Throughout the summer of 2014, Mike Poe of Siler City, North Carolina, was confounded time and again by the largemouth bass in the waterways that he religiously plied. Poe spent his summer days afloat primarily employing power-fishing methods rather Midwest finesse tactics, and it wasn't until Sept. 30 that he discovered the errors of his ways.
Sept. 30 log
Poe posted the following observations on the Finesse News Network about his Sept. 29 and 30 outings. The first outing was primarily a power-fishing endeavor. The second outing was a Midwest finesse one.
He wrote: "After enduring the worst outing of the century (two largemouth bass in seven hours) on Saturday, I debated about on staying at home Sunday.
"I did every deer stand installation and home-upkeep chore that I could and found myself left with three hours of daylight.
"So I went fishing, committing myself to spinning tackle only.
"Upon making my first four casts with a 1/16-ounce Gopher jig and a 2 1/2-inch Strike King Lure Company's PB&J Zero, I duplicated Saturday's catch. Three hours later I had caught a total of 12 largemouth bass, including a five-pounder, a four-pounder, and a couple of 2 1/2-pounders.
"All of them were caught on the Zero and Gopher. Two of them walloped a steady top-water bulge retrieve that paralleled the willows. The biggest one hit it on a deadstick presentation in six feet of water on some rocks in front of the water willows. The rest were caught around shallow wood or willows. Many of them hit on the initial fall. The lake was full. The surface temperature was 79 degrees. There was about 16 inches on visibility.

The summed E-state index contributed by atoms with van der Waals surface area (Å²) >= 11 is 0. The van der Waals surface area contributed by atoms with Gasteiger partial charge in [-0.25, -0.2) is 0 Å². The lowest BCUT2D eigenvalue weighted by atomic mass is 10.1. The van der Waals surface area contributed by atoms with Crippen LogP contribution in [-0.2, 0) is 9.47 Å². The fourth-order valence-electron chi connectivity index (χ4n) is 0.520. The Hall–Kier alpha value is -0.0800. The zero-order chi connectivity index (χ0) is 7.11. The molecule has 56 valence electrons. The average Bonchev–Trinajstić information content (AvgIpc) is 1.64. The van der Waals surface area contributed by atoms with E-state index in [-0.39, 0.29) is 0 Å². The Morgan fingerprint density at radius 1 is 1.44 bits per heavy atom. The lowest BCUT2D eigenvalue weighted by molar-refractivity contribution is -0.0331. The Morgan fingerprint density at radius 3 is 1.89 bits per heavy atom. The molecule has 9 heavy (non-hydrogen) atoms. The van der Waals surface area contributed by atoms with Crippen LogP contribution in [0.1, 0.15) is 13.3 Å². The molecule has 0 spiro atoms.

"I sang praises all evening about the effectiveness of Midwest finesse fishing. It is so easy and so much fun. I have no clue why it took a total lack of fish to get me to using it again. I haven't thrown the Zero and Gopher for weeks and weeks. But now I will be using it in many trips to come. Many thanks to the Finesse News Network for sharing such a great method."